From On-Board Police To The Ban: What’s In The NGO Code Of Conduct
Redattoresociale.it – The new rules proposed by Italy for the NGOs carrying out sea rescues are at the centre of heated debate. But what do they say in detail? Which are the controversial points? Below is a summary.
To continue their Search and Rescue activity, the NGOs must respect eleven rules, ranging from a ban on entering Libyan waters to the obligation to have court police on board their vessels. The NGO code of conduct has been developed by the Italian government and will be discussed today in a long meeting at the Ministry of the Interior, in which all the main NGOs operating in the Mediterranean will be present. Some of them, such as MOAS, have already said they will accept the regulation, while others are wavering. Yet not accepting the rules would mean ending the Search and Rescue activity, as the ships would be prevented from docking in at Italian ports. On the other hand, accepting the rules would mean violating the internal statutes of some of the NGOs. But what does the code of conduct really entail? And what are the most controversial points?
The first point relates to the total ban on entering Libyan waters: Libyan waters, the rules state, can only be entered if there is a clear threat to human life at sea. The rules also prohibit the on-board transponder (the electronic system which identifies a vessel’s route) from being turned off. Furthermore, in order to avoid contact with human traffickers, the ships are forbidden to use telecommunication or to send light signals which could be used by the departing migrant vessels. There is also a ban on effecting transferrals of passengers between vessels, whether Italian or international ships, except in cases of emergency: instead, the code states that following a rescue operation the NGO ships must complete their mission by taking people directly to a secure port. There is then a ban on blocking the Libyan Coast Guard’s search and rescue operations, with the aim of allowing local authorities to control their own territorial waters. Following this there is one of the most contested point, being the necessity to allow agents from the court police on board, in order to investigate human trafficking. Furthermore, in the interest of transparency, the financial sources for the rescue missions need to be declared. There is then the obligation to communicate all sightings and consequent interventions at sea to the MRCC (the Italian Maritime Coordination Centre in Rome); the obligation to cooperate with public security agents in locations of migrants’ arrival and, finally, the obligation to communicate all information which might be of use in investigations to the Italian police authorities.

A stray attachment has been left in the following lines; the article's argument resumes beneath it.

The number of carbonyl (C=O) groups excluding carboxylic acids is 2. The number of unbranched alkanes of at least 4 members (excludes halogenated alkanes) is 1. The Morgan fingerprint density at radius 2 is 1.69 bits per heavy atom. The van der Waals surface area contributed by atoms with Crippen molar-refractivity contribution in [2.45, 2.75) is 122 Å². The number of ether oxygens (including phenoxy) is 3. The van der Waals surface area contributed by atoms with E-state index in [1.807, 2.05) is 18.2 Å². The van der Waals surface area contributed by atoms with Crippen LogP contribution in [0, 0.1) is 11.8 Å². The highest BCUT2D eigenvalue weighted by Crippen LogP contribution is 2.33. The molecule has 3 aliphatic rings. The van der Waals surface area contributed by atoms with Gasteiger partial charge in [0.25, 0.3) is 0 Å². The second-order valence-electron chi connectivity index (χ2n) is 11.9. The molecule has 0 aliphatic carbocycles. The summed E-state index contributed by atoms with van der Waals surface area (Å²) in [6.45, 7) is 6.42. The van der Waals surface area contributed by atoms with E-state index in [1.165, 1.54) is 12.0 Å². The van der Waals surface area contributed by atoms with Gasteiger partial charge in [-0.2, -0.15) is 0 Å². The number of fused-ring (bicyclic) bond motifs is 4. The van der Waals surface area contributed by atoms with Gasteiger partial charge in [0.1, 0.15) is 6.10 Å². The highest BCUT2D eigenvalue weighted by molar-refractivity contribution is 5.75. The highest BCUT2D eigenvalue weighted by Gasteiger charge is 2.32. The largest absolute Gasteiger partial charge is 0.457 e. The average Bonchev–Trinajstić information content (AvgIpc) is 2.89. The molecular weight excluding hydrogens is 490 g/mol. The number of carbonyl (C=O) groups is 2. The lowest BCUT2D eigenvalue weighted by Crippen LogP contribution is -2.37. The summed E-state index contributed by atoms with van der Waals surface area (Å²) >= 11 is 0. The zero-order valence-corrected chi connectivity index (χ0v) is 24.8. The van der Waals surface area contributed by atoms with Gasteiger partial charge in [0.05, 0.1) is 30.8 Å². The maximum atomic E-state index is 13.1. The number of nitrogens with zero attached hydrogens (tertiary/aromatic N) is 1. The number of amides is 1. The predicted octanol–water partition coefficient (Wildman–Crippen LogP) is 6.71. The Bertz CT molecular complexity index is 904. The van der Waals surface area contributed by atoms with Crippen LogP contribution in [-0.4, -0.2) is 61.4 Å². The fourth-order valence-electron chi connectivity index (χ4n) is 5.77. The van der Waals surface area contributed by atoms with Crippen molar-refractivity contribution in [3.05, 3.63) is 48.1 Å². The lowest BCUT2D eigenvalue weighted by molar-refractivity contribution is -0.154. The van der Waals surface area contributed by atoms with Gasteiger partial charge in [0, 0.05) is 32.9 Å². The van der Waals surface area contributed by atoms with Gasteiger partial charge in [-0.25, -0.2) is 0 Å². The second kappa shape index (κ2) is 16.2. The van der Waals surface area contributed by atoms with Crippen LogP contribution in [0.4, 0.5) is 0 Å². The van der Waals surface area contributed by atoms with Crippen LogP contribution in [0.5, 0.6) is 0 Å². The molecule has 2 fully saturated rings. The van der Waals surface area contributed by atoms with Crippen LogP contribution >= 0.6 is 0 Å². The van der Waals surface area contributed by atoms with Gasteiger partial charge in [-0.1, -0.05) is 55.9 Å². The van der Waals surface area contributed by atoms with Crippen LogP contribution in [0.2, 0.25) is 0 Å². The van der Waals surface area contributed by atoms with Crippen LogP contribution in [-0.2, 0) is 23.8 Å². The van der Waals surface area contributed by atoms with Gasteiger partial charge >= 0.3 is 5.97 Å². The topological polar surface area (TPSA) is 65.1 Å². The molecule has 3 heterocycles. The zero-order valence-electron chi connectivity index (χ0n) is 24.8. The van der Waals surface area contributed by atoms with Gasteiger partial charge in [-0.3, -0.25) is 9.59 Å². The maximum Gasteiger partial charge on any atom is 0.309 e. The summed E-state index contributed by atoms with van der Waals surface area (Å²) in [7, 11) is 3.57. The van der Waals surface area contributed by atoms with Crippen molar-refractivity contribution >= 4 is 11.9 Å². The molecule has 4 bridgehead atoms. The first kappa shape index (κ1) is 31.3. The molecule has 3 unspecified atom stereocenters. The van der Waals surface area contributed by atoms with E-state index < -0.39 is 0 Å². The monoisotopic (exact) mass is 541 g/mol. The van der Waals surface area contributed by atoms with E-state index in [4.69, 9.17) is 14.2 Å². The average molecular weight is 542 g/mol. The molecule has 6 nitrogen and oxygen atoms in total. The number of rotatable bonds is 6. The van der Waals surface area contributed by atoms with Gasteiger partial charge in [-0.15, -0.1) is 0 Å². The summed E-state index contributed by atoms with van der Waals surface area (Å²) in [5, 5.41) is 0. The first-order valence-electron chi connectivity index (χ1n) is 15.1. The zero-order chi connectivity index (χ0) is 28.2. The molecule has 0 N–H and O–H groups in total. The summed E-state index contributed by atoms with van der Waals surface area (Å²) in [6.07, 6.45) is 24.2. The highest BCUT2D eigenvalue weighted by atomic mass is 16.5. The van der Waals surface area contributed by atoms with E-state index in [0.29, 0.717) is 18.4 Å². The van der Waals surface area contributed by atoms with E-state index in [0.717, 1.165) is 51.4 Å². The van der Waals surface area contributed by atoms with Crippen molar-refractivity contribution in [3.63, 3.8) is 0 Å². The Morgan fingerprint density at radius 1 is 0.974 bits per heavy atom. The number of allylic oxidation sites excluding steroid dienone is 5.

The code has been the object of a range of criticisms from human rights organisations. The Association for Juridical Studies on Immigration (ASGI) has claimed that the regulation could lead to a “mess of international law”. According to the association, the regulation represents “an attempt by Italy to regulate the conduct of vessels including those under the flag of a different state and outside of those waters over which Italy has competence in international law. There is no international treaty nor practice which indicating the regulatory power of the state connected to a port relating to the navigation of ships which have carried out rescue operations and request access to said port.” Italy thus cannot impose the code of conduct on vessels from other countries. And this is not the only problem. In the case of vessels from foreign NGOs that do not sign the code of conduct, Italy cannot easily impede their docking in Italian ports. Amnesty International has provided a very clear comment, according to whom the code will produce simply more death at sea. “The code of conduct for the NGOs saving lives in the Mediterranean Sea, in our view an immoral proposition, could lead to more lives being put in danger” – Iverna McGowan emphasises, director of the Amnesty International office for European Institutions. “The attempts to limit the NGOs’ search and rescue operations risks putting thousands of human lives at risk by blocking the rescue vessels from entering the dangerous waters near to the Libyan coast.” According to Amnesty and Human Rights Watch, “any code of conduct, if necessary, would need to render the rescue operations more effective at saving human lives” and “would need to be agreed upon through previous consultation with the groups involved in search and rescue, and be applied to all vessels carrying out rescue operations in the Mediterranean and not connected to the landing operations.”
Project “OpenEurope” – Oxfam Italia, Diaconia Valdese, Borderline Sicilia Onlus
Translation by Richard Braude